The greatness of Napoleon, Caesar or Washington is only moonlight by the sun of Lincoln. … He was bigger than his country – bigger than all the Presidents together … and as a great character he will live as long as the world lives. – Leo Tolstoy, The World, New York, 1909

IN THIS ISSUE, Professor Julie Oseid lauds Abraham Lincoln’s ability to express so much with such precision. She also identifies in Lincoln’s writing habits some valuable features that might benefit all of us who aspire to be effective writers. Professor Oseid’s fine essay is part of her larger provocative research project – to explore the practices and styles of other presidents who were elegant writers.

In researching models of excellence and drawing lessons from their conduct, Professor Oseid is following a practice that lies at the core of this School of Law’s educational philosophy. As I have noted on many occasions, the law school’s principal goal is to educate the whole person and especially to assist our students in their journeys to become servant leaders. A part of our distinctive mission is to place before our students, those lawyers, judges and other professionals who have become successful and are living lives worth emulating. Our ABA award-winning Mentor Externship, our elective courses on ethical leadership, and a variety of initiatives sponsored by the Holloran Center for Ethical Leadership follow this common pattern of role-modeling.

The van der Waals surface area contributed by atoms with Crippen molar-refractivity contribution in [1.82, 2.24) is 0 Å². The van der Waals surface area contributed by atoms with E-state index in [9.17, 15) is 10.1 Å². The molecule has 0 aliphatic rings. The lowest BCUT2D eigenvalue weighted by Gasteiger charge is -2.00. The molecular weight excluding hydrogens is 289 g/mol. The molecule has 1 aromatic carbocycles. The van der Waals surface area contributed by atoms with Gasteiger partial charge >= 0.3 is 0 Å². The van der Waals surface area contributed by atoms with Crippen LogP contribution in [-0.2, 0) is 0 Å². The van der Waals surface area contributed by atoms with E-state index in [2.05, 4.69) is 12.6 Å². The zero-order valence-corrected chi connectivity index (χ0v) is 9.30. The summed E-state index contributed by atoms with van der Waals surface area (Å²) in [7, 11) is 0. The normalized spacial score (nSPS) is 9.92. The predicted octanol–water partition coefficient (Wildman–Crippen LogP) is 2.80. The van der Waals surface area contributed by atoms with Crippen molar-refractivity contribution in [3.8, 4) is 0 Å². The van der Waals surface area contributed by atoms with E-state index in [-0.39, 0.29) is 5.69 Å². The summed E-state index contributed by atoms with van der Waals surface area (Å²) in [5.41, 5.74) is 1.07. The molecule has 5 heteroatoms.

Professor Oseid’s essay on how we might imitate Lincoln the writer reminds me also that another way to learn about authen­tic leadership is to read about great men and women. A good place to start, as Professor Oseid correctly notes, is with Lincoln.The challenge is to select a book or two about Lincoln from the thousands that exist. One of my favorites is Doris Kearns Goodwin’s Team of Rivals: The Political Genius of Abraham Lincoln. Goodwin’s book details Lincoln’s brilliance and, as Goodwin describes, his “profound self-confidence” in choosing a Cabinet comprised principally of his fiercest political rivals. In the 1860 Republican Party race, three men challenged Lincoln for the nomination: New York Senator William Seward, who would become Lincoln’s secretary of state, Ohio Governor Salmon Chase, whom Lincoln selected as his treasury secretary, and Missouri statesman Edward Bates, who served as attorney general.

Lincoln’s decision to surround himself with his challengers offers a number of lessons. One might begin with his genius in understanding the political benefits of keeping his party rivals close, rather than allowing them to chip away from outside. Easier said than done, however, if you have ever attempted to work day in and day out with someone who wants your job. And Lincoln was able not only to survive with this group of opponents – they became his strongest supporters. Seward became Lincoln’s closest friend and adviser. Bates came to describe Lincoln as “very near … a perfect man.” In paying close attention to voices that lesser men and women would not have allowed to speak, in assuming responsibility for the failures of his subordinates, and in sharing credit with ease, Abraham Lincoln’s presidency demonstrates that political success and ethical leadership are not antithetical. Doris Kearns Goodwin sums it up: “[Lincoln’s] success in dealing with the strong egos of the men in his Cabinet suggests that in the hands of a truly great politician the qualities we generally associate with decency and morality – kindness, sensitivity, compassion, honesty and empathy – can also be impressive political resources.”

Nor, of course, are legal success and ethical leadership antithetical. In these crisis times in which we live, we should be both comforted and inspired that good men and women can become great.

Thomas M. Mengler

Dean and Ryan Chair in Law

University of St. Thomas School of Law

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